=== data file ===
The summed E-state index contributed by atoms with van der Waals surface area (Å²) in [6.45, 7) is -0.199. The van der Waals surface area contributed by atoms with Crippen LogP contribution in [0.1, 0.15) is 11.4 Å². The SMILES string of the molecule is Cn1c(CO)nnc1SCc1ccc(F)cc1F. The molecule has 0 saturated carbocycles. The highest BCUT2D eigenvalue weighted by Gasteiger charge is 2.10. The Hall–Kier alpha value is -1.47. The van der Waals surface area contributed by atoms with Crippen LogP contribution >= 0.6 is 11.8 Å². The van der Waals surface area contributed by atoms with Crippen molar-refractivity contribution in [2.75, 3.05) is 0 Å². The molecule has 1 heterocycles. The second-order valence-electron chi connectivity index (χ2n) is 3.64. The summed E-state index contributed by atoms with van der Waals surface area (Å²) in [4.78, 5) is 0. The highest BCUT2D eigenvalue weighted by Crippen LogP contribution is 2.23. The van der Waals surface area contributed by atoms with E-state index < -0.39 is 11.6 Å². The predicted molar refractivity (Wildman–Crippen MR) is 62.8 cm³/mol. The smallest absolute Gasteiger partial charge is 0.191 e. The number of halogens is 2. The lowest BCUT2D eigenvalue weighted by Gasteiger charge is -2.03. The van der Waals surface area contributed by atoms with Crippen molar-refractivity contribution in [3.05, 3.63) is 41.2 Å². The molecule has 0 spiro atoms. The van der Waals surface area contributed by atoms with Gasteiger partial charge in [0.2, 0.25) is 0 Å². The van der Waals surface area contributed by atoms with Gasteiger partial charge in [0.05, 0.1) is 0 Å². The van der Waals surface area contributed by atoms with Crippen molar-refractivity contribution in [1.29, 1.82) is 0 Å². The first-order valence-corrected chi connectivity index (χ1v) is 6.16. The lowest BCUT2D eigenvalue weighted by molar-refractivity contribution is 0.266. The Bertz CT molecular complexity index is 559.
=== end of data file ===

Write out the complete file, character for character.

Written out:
The summed E-state index contributed by atoms with van der Waals surface area (Å²) in [6.45, 7) is -0.199. The van der Waals surface area contributed by atoms with Crippen LogP contribution in [0.1, 0.15) is 11.4 Å². The SMILES string of the molecule is Cn1c(CO)nnc1SCc1ccc(F)cc1F. The molecule has 0 saturated carbocycles. The highest BCUT2D eigenvalue weighted by Gasteiger charge is 2.10. The Hall–Kier alpha value is -1.47. The van der Waals surface area contributed by atoms with Crippen LogP contribution >= 0.6 is 11.8 Å². The van der Waals surface area contributed by atoms with Crippen molar-refractivity contribution in [2.75, 3.05) is 0 Å². The molecule has 1 heterocycles. The second-order valence-electron chi connectivity index (χ2n) is 3.64. The summed E-state index contributed by atoms with van der Waals surface area (Å²) in [4.78, 5) is 0. The highest BCUT2D eigenvalue weighted by Crippen LogP contribution is 2.23. The van der Waals surface area contributed by atoms with E-state index < -0.39 is 11.6 Å². The predicted molar refractivity (Wildman–Crippen MR) is 62.8 cm³/mol. The smallest absolute Gasteiger partial charge is 0.191 e. The number of halogens is 2. The lowest BCUT2D eigenvalue weighted by Gasteiger charge is -2.03. The van der Waals surface area contributed by atoms with Crippen molar-refractivity contribution in [3.05, 3.63) is 41.2 Å². The molecule has 0 spiro atoms. The van der Waals surface area contributed by atoms with Gasteiger partial charge in [0.2, 0.25) is 0 Å². The van der Waals surface area contributed by atoms with Gasteiger partial charge in [0.05, 0.1) is 0 Å². The van der Waals surface area contributed by atoms with Crippen molar-refractivity contribution in [1.29, 1.82) is 0 Å². The first-order valence-corrected chi connectivity index (χ1v) is 6.16. The lowest BCUT2D eigenvalue weighted by molar-refractivity contribution is 0.266. The Bertz CT molecular complexity index is 559.